Lush marketing campaign looks to educate on biodiversity and ingredient sourcing

‘Rewild your routine’: Lush marketing campaign focuses on biodiversity

UK retailer Lush’s latest marketing campaign is exploring how cosmetics have the power to ‘rewild your routine’ and the planet.

The focus on wildlife draws attention to the strain on natural resources due to the increase in demand for cosmetics around the world. Lush highlights the pressure exerted on the natural world due to the sourcing of ingredients, but uses its new campaign to promote the products it sells which actually support biodiversity.

Green Retail World visited Lush headquarters earlier this month, and the team there were keen to highlight the need for collaboration among cosmetics companies as the business world looks to reduce the impact it has on the environment.

And in the new Lush marketing campaign, the retailer says the beauty industry is in a position to pivot toward protecting and enhancing biodiversity through its supply chains. It also suggests ways consumers can make informed choices that benefit the planet.

Ruth Andrade, Lush’s earthcare strategy lead, who this publication spoke to during the trip to Lush’s new Green Hub, said: “Because of the amount of oils, butters, essences, fragrance materials, flowers, and herbs traditionally used in cosmetics, the beauty industry is in a prime position to create a supply chain that works with life and not against it.

“From creating opportunities for livelihoods on the buffer zones of protected landscapes as alternatives to poaching and deforestation, buying salt from salt pans involved in bird conservation to producing ylang ylang oil in agroforestry systems, every natural or naturally-derived material we source has the potential to be regenerative.”

An example of how Lush is practicing what it preaches is through its lavender-based products. The Bulgarian supplier from which the retailer sources its lavender oil uses “organic, wildlife-friendly practices”, according to Lush, meaning pollinators such as bees are able to thrive.

Lush says it spends more than £90 million on purchasing raw materials from communities and suppliers in 80 different countries, and it believes this purchasing power provides an opportunity to invest in regions and organisations that can create positive impacts in their areas.

Instead of having a generalist sustainability strategy, Lush’s ambition is to contribute to the healthy functioning of living ecosystems. It’s a realisation that doing no harm or reducing the harm done by business is perhaps not enough in the midst of a climate and biodiversity crisis.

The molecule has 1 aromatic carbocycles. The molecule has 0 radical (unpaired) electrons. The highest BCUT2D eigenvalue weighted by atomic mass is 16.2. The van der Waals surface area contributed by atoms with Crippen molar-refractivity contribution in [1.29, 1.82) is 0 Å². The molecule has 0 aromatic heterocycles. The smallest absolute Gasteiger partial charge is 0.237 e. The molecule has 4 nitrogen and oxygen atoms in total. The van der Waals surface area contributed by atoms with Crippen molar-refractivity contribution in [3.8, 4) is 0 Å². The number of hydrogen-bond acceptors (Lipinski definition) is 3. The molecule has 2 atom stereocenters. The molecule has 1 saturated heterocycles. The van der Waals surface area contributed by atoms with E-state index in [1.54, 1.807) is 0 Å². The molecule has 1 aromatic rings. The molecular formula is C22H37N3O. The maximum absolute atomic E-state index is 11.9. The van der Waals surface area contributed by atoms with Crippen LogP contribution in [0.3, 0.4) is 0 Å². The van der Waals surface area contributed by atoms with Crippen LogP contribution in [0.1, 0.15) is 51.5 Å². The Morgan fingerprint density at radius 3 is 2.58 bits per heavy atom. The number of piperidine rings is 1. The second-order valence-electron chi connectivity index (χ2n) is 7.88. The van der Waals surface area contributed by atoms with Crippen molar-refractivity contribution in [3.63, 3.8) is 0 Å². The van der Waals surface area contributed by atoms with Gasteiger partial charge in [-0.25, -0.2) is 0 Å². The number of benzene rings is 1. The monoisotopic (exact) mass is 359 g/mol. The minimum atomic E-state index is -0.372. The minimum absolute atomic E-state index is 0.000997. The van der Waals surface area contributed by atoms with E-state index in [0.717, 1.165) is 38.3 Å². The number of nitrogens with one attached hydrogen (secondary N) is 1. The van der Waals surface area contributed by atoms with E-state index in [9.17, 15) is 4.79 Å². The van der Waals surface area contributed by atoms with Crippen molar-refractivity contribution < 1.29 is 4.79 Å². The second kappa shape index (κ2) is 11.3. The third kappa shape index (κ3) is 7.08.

Lush has built this concept into its ingredients buying strategy. It considers key biodiversity and bird migration zones, and conducts its business while investing in the people and communities who are protecting and restoring these areas.

The company is not perfect but it certainly is an example of best practice in the retail space, having created so-called ‘sourcing hubs’ around the world where it supports local communities via the creation of local entities, to demonstrate how to grow ingredients in ways that are “biodiversity friendly and, often, regenerative”.

One example of this is a 44-acre area of land in south-east Lebanon, where Lush established a small bitter orange orchard as an example of how the neroli blossom could be grown in an organic and biodiverse way, in an area that is also a bird migration route.

This plot is now a no-hunt zone to protect migratory birds from being hunted. Lush also funded and supported the planting of more than 13,000 trees, and the creation of lakes to promote water for wildlife and “to heal the hydrological cycle”. The neroli oil from this source is contained in the retailer’s products such as its Salty body spray.

The new Lush marketing campaign highlights some of these products as well as examples of the work it is doing, but it is also aiming to influence the wider industry to think similarly about how it operates.

Have you read Lush co-founder, Mark Constantine’s green manifesto for the new king?

[Image credit: Green Retail World]

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